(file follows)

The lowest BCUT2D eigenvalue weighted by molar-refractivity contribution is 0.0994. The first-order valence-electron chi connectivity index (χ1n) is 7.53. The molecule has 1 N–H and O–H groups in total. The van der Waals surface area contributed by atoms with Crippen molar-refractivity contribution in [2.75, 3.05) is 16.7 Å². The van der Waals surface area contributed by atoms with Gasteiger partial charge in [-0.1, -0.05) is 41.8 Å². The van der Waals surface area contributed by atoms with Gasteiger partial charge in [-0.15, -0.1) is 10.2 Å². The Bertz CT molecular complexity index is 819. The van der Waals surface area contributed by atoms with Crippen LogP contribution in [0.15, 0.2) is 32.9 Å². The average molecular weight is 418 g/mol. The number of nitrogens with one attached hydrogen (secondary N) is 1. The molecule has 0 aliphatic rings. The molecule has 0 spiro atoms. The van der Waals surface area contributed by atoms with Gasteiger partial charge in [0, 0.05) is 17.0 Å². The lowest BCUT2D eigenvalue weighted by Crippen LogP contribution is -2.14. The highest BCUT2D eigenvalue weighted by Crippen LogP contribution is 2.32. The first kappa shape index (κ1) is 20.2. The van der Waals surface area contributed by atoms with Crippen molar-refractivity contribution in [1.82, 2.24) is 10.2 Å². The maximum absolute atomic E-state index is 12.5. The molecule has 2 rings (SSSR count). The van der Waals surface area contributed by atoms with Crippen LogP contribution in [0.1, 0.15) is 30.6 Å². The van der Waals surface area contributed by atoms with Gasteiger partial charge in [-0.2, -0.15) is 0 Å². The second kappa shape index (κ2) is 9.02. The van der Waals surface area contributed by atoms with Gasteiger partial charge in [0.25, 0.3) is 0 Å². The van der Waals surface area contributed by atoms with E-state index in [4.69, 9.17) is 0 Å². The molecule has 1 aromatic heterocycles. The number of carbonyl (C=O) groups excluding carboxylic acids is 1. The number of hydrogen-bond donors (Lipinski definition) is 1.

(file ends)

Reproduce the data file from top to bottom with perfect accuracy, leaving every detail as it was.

The lowest BCUT2D eigenvalue weighted by molar-refractivity contribution is 0.0994. The first-order valence-electron chi connectivity index (χ1n) is 7.53. The molecule has 1 N–H and O–H groups in total. The van der Waals surface area contributed by atoms with Crippen molar-refractivity contribution in [2.75, 3.05) is 16.7 Å². The van der Waals surface area contributed by atoms with Gasteiger partial charge in [-0.1, -0.05) is 41.8 Å². The van der Waals surface area contributed by atoms with Gasteiger partial charge in [-0.15, -0.1) is 10.2 Å². The Bertz CT molecular complexity index is 819. The van der Waals surface area contributed by atoms with Crippen LogP contribution in [0.15, 0.2) is 32.9 Å². The average molecular weight is 418 g/mol. The number of nitrogens with one attached hydrogen (secondary N) is 1. The molecule has 0 aliphatic rings. The molecule has 0 spiro atoms. The van der Waals surface area contributed by atoms with Gasteiger partial charge in [0, 0.05) is 17.0 Å². The lowest BCUT2D eigenvalue weighted by Crippen LogP contribution is -2.14. The highest BCUT2D eigenvalue weighted by Crippen LogP contribution is 2.32. The first kappa shape index (κ1) is 20.2. The van der Waals surface area contributed by atoms with Crippen molar-refractivity contribution in [1.82, 2.24) is 10.2 Å². The maximum absolute atomic E-state index is 12.5. The molecule has 2 rings (SSSR count). The van der Waals surface area contributed by atoms with Crippen LogP contribution in [0.1, 0.15) is 30.6 Å². The van der Waals surface area contributed by atoms with Gasteiger partial charge in [-0.2, -0.15) is 0 Å². The second kappa shape index (κ2) is 9.02. The van der Waals surface area contributed by atoms with Gasteiger partial charge in [0.25, 0.3) is 0 Å². The van der Waals surface area contributed by atoms with E-state index in [4.69, 9.17) is 0 Å². The molecule has 1 aromatic heterocycles. The number of carbonyl (C=O) groups excluding carboxylic acids is 1. The number of hydrogen-bond donors (Lipinski definition) is 1.